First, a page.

Final thoughts

On a warm summer day, there is no better way to cool off than by going for a dip in a pool, but safety must always be a top priority. Equipotential bonding helps mitigate potential shock hazards and voltage gradients while also creating a safer pool environment.

Electrical safety around pools is an ongoing process, as can be seen in the many revisions made to Art. 680 this cycle. Everyone plays a part in making pools safer, with public input currently being sought until Sept. 7, 2023 for the next round of potential Art. 680 modifications. These would be slated for the 2026 edition of the NEC. Further information can be found at www.nfpa.org/70.

Vince Della Croce is a Business Development Manager of Electrical Inspectors for Siemens Smart Infrastructure USA. Licensed in Florida as a master electrician and Washington as an electrical administrator, he holds an Associate of Science degree in Electronic Engineering and Electrical Maintenance Technology from Penn Foster College. Vince is education chairman for the IAEI Southern Section and Florida Chapter, serves on NEC Code Making Panel 17, and is a technical committee member of NFPA 73 Electrical Inspection of Existing Dwellings, NFPA 99 Health Care Facilities, and NFPA 1078 Electrical Inspector Professional Qualifications. He can be reached at [email protected].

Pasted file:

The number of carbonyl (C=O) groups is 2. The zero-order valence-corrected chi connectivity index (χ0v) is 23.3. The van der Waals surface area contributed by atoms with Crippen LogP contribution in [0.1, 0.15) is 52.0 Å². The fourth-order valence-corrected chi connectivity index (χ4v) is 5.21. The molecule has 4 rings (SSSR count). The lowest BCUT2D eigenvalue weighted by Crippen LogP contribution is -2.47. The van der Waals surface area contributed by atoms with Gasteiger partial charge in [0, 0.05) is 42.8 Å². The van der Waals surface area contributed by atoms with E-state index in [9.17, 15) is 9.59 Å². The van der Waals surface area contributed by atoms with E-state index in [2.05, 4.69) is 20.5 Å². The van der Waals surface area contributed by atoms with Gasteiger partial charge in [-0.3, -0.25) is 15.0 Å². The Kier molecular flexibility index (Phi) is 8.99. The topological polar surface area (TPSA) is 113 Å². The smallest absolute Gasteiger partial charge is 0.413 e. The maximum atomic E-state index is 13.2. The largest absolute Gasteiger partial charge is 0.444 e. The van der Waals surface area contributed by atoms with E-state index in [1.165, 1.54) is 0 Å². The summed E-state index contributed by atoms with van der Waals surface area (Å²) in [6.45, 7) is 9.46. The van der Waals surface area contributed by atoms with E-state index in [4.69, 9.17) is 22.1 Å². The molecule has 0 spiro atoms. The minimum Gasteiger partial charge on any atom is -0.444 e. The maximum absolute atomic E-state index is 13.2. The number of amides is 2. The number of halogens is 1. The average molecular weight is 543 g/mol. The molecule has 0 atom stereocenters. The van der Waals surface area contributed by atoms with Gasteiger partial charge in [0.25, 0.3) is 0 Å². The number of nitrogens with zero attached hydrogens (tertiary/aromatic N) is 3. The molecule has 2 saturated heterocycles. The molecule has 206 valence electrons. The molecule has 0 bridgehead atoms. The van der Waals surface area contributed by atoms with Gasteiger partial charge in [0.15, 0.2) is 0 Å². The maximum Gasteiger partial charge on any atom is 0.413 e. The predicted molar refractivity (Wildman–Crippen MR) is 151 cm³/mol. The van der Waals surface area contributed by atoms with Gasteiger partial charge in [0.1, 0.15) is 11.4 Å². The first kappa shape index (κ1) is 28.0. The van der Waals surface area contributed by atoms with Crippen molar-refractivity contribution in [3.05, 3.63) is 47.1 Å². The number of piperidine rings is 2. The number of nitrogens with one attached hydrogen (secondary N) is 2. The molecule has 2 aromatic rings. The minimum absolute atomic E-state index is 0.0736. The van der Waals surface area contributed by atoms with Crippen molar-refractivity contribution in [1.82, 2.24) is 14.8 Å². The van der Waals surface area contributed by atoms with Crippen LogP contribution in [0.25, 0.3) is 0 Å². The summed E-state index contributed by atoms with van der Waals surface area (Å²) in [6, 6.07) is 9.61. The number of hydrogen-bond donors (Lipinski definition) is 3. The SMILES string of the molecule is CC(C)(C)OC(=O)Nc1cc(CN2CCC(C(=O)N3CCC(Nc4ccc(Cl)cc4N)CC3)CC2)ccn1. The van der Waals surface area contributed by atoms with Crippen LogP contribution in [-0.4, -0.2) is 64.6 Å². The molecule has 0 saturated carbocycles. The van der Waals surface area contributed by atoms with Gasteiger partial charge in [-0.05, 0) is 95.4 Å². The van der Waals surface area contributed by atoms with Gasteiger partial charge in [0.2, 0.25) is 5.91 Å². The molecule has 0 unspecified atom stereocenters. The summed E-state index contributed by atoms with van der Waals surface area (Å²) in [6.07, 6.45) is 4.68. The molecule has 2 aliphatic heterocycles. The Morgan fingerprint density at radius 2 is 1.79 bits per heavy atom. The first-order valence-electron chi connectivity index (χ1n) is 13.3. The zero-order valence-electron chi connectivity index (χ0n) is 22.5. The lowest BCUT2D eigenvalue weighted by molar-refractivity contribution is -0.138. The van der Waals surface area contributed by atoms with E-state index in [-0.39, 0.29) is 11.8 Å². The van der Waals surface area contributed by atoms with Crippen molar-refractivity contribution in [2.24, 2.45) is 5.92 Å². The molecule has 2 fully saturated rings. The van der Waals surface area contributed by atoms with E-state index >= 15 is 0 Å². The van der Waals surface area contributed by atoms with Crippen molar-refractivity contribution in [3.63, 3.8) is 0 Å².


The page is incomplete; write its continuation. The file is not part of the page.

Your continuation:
About the Author

Vince Della Croce

Vince Della Croce is a Business Development Manager of Electrical Inspectors for Siemens Smart Infrastructure USA. Licensed in Florida as a master electrician and Washington as an electrical administrator, he holds an Associate of Science degree in Electronic Engineering and Electrical Maintenance Technology from Penn Foster College. Vince is education chairman for the IAEI Southern Section and Florida Chapter, serves on NEC Code Making Panel 17, and is a technical committee member of NFPA 73 Electrical Inspection of Existing Dwellings, NFPA 99 Health Care Facilities, and NFPA 1078 Electrical Inspector Professional Qualifications. He can be reached at [email protected].